Decanting wine: when, why and how
Decant: it isn't always necessary, it needs time and makes the wine, and especially its aromas, clearer.
When and why decant a wine?
Usually, you may want to decant a wine to:
- Let wine sediments get separated into bottles kept for long in the cellar. Here gravity is working for us: sediments are heavier, and so after some time they will deposit on the bottom of the decanter after we moved them by taking the bottle from the rack. Sediments are usually contained in non-filtered wines or are the result of aging.
- Let wines open up and release aromas and scents that would otherwise remain closed. From a chemical point of view in wines, there are acids, esters, and hydrocarbon molecules that "react" (bind, to be more accurate) quickly with oxygen.
In other words, it's through this reaction that the wine develops its aromas.
These two simple pieces of information give us some hints on when will it be useful to decant a wine:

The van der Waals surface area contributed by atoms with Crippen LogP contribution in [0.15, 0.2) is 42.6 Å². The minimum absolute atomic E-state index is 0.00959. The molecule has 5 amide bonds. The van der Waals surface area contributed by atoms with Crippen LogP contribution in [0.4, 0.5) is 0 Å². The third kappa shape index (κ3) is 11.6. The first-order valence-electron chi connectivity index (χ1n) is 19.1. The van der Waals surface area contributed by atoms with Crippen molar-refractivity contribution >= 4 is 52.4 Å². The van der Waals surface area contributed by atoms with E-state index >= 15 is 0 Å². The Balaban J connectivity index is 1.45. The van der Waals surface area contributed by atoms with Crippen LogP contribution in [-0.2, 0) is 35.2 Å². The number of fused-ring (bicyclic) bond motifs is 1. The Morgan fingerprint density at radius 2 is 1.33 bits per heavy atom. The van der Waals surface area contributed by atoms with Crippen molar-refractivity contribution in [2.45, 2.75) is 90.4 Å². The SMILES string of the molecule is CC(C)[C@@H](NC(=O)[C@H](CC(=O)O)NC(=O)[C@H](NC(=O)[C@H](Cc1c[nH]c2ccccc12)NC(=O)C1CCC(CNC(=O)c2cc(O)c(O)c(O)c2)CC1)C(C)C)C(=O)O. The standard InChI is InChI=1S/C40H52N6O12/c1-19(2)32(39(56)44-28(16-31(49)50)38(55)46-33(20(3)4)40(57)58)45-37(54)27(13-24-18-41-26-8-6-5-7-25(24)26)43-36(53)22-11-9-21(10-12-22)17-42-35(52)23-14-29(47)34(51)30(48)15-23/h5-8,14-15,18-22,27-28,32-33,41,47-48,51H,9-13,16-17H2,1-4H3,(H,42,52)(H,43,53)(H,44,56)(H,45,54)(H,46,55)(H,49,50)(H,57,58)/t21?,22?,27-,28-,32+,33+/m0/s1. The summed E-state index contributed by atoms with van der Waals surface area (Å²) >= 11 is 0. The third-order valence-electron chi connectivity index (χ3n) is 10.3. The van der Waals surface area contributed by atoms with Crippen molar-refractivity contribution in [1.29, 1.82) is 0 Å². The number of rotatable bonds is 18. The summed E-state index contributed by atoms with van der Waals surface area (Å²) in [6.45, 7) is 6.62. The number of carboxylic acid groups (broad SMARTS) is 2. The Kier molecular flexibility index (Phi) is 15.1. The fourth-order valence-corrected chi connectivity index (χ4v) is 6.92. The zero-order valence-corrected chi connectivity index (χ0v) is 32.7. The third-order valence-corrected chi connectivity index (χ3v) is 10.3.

- Definitely to be decanted are structured, full-bodied red wines that have been aged in the wood. These are the wines that are more suitable to be aged and therefore are mostly chosen to celebrate important life events.
- Young or medium-aged red wines, which obviously have no sediment, should be decanted. The contact with the air allows them to open up and release aromas and scents.
White wines, instead, even if they have been aged in wood, generally do not need to be decanted; it is sufficient to open the bottle in advance to allow the wine to air out.Sparkling wines, or wines made using the classic method (such as Champagne), should not be decanted because they would lose one of their main special feature: the bubbles.